I know, last week on Facebook I said I was reading Roma Imperious, but it's on my laptop and I didn't have time (I spent most of last week prepping for MarCon - there's a post about that coming soon, too) and doing proofing for A Tragedy in Five Acts, which is now on sale at DriveThru RPG and you should totally go buy it, unless you're waiting for a print copy, in which case fair enough).
Anyway, so I'm planing on reading Roma Imperious this week and doing a character this weekend, but for today, I just finished reading Farewell to Fear (it's been bedside reading for a while), and so I figured I'd do that one.
The Game: Farewell to Fear
The Publisher: Machine Age Productions
Degree of Familiarity: Not much. Just read it, haven't had a chance to play it.
Books Required: Just the one, plus a class sheet from the website.
So, Farewell to Fear is billed as a progressive fantasy game. The group collectively decides, at the beginning of play, what their revolution is going to be (cultural, scientific, etc.). And then you pick a class, and decide on a personal revolution as well. I'm getting shades of Apocalypse World, here, which is never a bad place to draw on.
So I need to pick a class. There are six on the website. Priest-Hunter is interesting to me, as is Chef, and of course Wizard. Anthropologist I could make work, but I'm not feeling it today. Chevalier, eh. I'm happy it's not "fighter," because yawn. Operative looks cool, but I've been doing a lot of spy-related stuff lately. Hmm. I'm torn between Chef and Wizard. What the hell, I almost always make magic-using characters first time out of the gate in fantasy games. We'll try it.
OK, since I don't have a group, there's not a group to collectively decide upon a revolution. If I were playing, I would probably push for either fantastical change or scientific advancement. Let's go scientific advancement. It says I'm supposed to circle "d6" under team revolution, but the Wizard class sheet has numbers instead (I assume this is a misprint).
The different class sheets are laid out differently. That's...sort of annoying. I play with a lot of people that don't assimilate new games real well, and consistency on the character sheets is a good thing.
Anyway, now I pick a personal revolution and a need. I think, if I'm reading this right, that one of those two gets a +2 and one gets a -2, but it's not real clear, and there's no example of character creation (game designers, I beg you, always an example of chargen). Assuming I've got this right, I look at the Needs and the personal Revolutions. Hmm. I like Cultural Revolution (people can have magic to help them, whether they think they need it or not). The Needs are a little harder for me. I think, tying it in with the Cultural Revolution, I'll take the one about building a community. I want to be not the aloof wizard on the tower, but the well-respected, kind of quirky wizard in the town. I think the Revolution is more important to me, so I'll put that at +2 and the Need at -2.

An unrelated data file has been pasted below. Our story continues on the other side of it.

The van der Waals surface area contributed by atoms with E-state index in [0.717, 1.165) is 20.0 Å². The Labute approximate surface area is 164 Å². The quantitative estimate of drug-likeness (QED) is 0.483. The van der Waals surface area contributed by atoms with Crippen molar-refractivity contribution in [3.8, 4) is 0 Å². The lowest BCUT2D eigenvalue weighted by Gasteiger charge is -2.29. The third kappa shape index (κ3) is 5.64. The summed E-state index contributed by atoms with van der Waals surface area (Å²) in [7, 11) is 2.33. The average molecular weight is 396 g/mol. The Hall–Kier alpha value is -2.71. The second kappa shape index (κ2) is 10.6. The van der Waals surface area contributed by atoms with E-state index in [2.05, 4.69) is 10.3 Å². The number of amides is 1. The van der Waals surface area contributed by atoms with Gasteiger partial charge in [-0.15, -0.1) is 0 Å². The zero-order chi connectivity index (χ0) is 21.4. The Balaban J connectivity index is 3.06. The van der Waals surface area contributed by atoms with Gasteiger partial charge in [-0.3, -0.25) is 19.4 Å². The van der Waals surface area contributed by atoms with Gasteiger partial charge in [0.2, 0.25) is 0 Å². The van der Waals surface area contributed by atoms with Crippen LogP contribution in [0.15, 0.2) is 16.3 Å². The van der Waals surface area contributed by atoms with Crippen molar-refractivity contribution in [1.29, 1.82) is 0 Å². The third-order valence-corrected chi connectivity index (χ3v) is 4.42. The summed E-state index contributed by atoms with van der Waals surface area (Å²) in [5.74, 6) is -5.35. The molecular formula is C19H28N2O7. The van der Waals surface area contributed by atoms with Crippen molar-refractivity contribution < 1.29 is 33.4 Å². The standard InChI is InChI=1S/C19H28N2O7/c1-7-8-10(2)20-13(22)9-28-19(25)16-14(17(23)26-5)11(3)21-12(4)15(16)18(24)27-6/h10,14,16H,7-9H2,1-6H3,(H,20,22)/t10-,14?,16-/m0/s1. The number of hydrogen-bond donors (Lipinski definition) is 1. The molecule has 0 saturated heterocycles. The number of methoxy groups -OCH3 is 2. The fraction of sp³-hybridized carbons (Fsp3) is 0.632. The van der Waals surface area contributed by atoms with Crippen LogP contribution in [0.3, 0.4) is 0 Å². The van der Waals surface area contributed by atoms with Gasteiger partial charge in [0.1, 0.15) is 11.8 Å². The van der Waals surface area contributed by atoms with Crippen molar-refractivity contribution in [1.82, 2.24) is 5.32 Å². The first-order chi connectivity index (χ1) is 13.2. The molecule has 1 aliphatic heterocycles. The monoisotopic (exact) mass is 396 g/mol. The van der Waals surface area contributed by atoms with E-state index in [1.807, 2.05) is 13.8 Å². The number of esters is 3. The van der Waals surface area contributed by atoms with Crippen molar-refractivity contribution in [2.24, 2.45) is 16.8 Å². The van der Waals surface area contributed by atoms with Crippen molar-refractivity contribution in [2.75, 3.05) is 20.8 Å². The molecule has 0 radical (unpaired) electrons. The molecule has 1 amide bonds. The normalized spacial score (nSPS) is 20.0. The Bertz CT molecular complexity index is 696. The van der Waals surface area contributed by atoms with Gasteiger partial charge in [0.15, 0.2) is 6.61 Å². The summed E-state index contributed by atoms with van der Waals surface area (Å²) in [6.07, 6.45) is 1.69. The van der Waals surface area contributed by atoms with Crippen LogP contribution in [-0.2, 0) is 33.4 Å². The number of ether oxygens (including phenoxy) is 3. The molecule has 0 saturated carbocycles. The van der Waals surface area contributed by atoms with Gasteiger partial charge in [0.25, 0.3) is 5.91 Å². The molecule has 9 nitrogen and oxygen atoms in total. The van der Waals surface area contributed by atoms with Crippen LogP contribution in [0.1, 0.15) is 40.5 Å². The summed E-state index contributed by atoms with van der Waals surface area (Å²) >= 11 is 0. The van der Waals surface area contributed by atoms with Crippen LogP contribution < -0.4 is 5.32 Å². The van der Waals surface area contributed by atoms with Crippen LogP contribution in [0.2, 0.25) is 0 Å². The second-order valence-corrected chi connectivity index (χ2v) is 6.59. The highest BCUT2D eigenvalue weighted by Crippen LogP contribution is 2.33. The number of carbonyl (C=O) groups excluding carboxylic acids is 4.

Now, Skill Tree. So here's a thing: The word "skill" does not appear on the character sheet. Hrm. I think that, based on the "tree," that we start with the Core Ability (again, the word "skill" is never used). And then we get four points, so that's four circles filled in? I guess? There are numbers on the sheet, and the bits on the right and left have bonuses that are explained, but I'm buggered if I can figure out the ones in the middle. I guess I'll fill in the bottom three circles, and then I can take a bonus to Research (on the left) or a Magical Tool (on the right). I'll go with the Magical Tool; the shit on the left is destructive, and I don't see that for this character.
OK, now Background. This is another not-very-well-explained thing. I can take a single rank of a Background. It says to fill in the first rank of background, and pick a location and profession. So I could be a warlock of Kenuuise, I suppose (the world of Farewell to Fear is really well fleshed-out, with lots of letters and in-character correspondence that gives you the feeling that people here have their own history and bias and so on). Well, sure. So I'll take "Magister of Waarhuise." Waarhuise is the home of magic-user types, and "magister" means "teacher." That's nicely presumptuous.
Abilities! Instead of the usual Strength, Dexterity, etc. we get Analysis, Conjecture, Experimentation, Probability and Research. All very scientific. As a Wizard I get +2 to Research, and then if I'm reading the Skill Tree right I get another +2. So let's assume that's +4 to Research and I get another +2 to throw around.
I think Probability is not this guy's strong point, nor is Conjecture. I think Analysis and Experimentation are the better fits for a somewhat arrogant idealist, so I'll split the points there.
Equipment! I get a a specialized +2 staff, orb, or whatever from my Magical Tool Skill (again, if I read this right). It only applies when I use my Ultimate Tool Skill (huh-huh) but it's not tied to a particular Ability. OK. I want a staff, so I can look really imperious. I'll go really on the nose here and name the staff Noblesse Oblige.
And then I get two more pieces of equipment that do have to be tied to an Ability. Let's say a book - History of Arduise, a volume somewhat older and more, um, edited than Professor Anderssen's (+1 to Conjecture). And then I'll take a crystal pendulum (+2 to Probability).
I get 3 Vigor to start, and then I need a description and a name. Sure thing. His name is Micah. He's hale and healthy, wears his pendulum on a silver chain around his fingers (and twirls it when he's nervous), and quotes the History of Arduise like it's gospel or something.
Looks good. I'd like to play this game, but I'd really like to read an example of play or chargen. Gotta download a module at some point and see how those work.